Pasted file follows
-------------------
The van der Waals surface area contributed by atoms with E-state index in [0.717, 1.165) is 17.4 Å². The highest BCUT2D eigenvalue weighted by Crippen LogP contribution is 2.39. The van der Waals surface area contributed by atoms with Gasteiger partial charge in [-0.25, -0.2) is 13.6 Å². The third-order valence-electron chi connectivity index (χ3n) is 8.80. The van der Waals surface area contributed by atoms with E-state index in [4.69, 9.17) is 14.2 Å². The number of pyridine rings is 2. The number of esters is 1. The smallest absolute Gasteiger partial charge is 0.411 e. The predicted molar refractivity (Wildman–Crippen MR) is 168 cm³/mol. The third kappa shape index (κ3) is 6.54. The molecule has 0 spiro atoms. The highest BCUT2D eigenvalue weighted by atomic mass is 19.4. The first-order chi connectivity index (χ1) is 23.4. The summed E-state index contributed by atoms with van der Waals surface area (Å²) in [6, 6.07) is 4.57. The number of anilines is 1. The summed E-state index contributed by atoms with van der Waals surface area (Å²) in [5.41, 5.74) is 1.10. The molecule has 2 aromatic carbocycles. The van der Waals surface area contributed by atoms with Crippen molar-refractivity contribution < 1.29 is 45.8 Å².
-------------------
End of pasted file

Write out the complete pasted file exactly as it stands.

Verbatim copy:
The van der Waals surface area contributed by atoms with E-state index in [0.717, 1.165) is 17.4 Å². The highest BCUT2D eigenvalue weighted by Crippen LogP contribution is 2.39. The van der Waals surface area contributed by atoms with Gasteiger partial charge in [-0.25, -0.2) is 13.6 Å². The third-order valence-electron chi connectivity index (χ3n) is 8.80. The van der Waals surface area contributed by atoms with E-state index in [4.69, 9.17) is 14.2 Å². The number of pyridine rings is 2. The number of esters is 1. The smallest absolute Gasteiger partial charge is 0.411 e. The predicted molar refractivity (Wildman–Crippen MR) is 168 cm³/mol. The third kappa shape index (κ3) is 6.54. The molecule has 0 spiro atoms. The highest BCUT2D eigenvalue weighted by atomic mass is 19.4. The first-order chi connectivity index (χ1) is 23.4. The summed E-state index contributed by atoms with van der Waals surface area (Å²) in [6, 6.07) is 4.57. The number of anilines is 1. The summed E-state index contributed by atoms with van der Waals surface area (Å²) in [5.41, 5.74) is 1.10. The molecule has 2 aromatic carbocycles. The van der Waals surface area contributed by atoms with Crippen molar-refractivity contribution < 1.29 is 45.8 Å².